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Annu Rev Phys Chem. 2011;62:507-30. doi: 10.1146/annurev.physchem.012809.103512.

Coherent nonlinear optical imaging: beyond fluorescence microscopy.

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Department of Chemistry and Chemical Biology, Harvard University, Cambridge, Massachusetts 02138, USA.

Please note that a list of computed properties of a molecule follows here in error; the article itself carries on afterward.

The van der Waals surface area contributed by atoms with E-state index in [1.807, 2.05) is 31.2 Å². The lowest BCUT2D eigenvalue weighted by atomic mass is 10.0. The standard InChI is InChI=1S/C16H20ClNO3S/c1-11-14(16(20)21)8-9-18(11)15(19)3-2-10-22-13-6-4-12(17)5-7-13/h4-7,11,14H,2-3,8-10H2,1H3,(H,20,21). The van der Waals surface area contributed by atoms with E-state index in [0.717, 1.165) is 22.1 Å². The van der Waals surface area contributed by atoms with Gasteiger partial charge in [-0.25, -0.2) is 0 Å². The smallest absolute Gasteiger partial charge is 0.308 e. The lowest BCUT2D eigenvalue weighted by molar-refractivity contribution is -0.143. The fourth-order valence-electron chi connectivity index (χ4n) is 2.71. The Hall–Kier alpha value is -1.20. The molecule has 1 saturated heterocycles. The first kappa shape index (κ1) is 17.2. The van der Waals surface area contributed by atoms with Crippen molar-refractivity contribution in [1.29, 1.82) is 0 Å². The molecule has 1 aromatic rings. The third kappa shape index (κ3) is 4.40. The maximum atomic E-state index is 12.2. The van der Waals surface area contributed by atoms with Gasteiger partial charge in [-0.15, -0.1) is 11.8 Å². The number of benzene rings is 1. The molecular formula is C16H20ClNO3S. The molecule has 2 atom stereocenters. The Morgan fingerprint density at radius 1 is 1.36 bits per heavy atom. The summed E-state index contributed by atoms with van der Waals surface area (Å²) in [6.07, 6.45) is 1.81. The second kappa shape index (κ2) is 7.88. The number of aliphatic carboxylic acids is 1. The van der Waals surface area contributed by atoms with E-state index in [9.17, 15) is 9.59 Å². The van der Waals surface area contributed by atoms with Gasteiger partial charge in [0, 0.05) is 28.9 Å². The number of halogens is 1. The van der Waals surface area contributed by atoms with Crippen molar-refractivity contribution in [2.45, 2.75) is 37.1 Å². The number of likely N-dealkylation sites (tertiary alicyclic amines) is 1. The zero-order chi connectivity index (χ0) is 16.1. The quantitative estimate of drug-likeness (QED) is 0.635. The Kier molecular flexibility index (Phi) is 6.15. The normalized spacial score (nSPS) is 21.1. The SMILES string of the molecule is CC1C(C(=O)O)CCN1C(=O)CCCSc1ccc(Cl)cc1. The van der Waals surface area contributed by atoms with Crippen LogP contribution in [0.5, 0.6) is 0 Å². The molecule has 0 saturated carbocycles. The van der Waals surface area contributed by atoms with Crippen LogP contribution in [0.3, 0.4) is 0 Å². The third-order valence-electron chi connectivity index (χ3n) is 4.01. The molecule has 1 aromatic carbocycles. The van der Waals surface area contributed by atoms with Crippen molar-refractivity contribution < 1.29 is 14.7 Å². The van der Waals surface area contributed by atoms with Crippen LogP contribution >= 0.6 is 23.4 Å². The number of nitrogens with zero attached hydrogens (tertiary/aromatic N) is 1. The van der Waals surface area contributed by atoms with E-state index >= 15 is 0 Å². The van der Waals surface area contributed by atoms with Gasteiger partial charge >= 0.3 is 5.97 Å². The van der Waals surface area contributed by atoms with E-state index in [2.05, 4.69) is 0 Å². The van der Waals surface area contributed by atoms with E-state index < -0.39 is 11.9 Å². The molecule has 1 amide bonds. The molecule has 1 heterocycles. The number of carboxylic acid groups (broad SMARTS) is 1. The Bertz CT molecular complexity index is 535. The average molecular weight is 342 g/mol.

The quest for ultrahigh detection sensitivity with spectroscopic contrasts other than fluorescence has led to various novel approaches to optical microscopy of biological systems. Coherent nonlinear optical imaging, especially the recently developed nonlinear dissipation microscopy (including stimulated Raman scattering and two-photon absorption) and pump-probe microscopy (including excited-state absorption, stimulated emission, and ground-state depletion), provides new image contrasts for nonfluorescent species. Thanks to the high-frequency modulation transfer scheme, these imaging techniques exhibit superb detection sensitivity. By directly interrogating vibrational and/or electronic energy levels of molecules, they offer high molecular specificity. Here we review the underlying principles and excitation and detection schemes, as well as exemplary biomedical applications of this emerging class of molecular imaging techniques.

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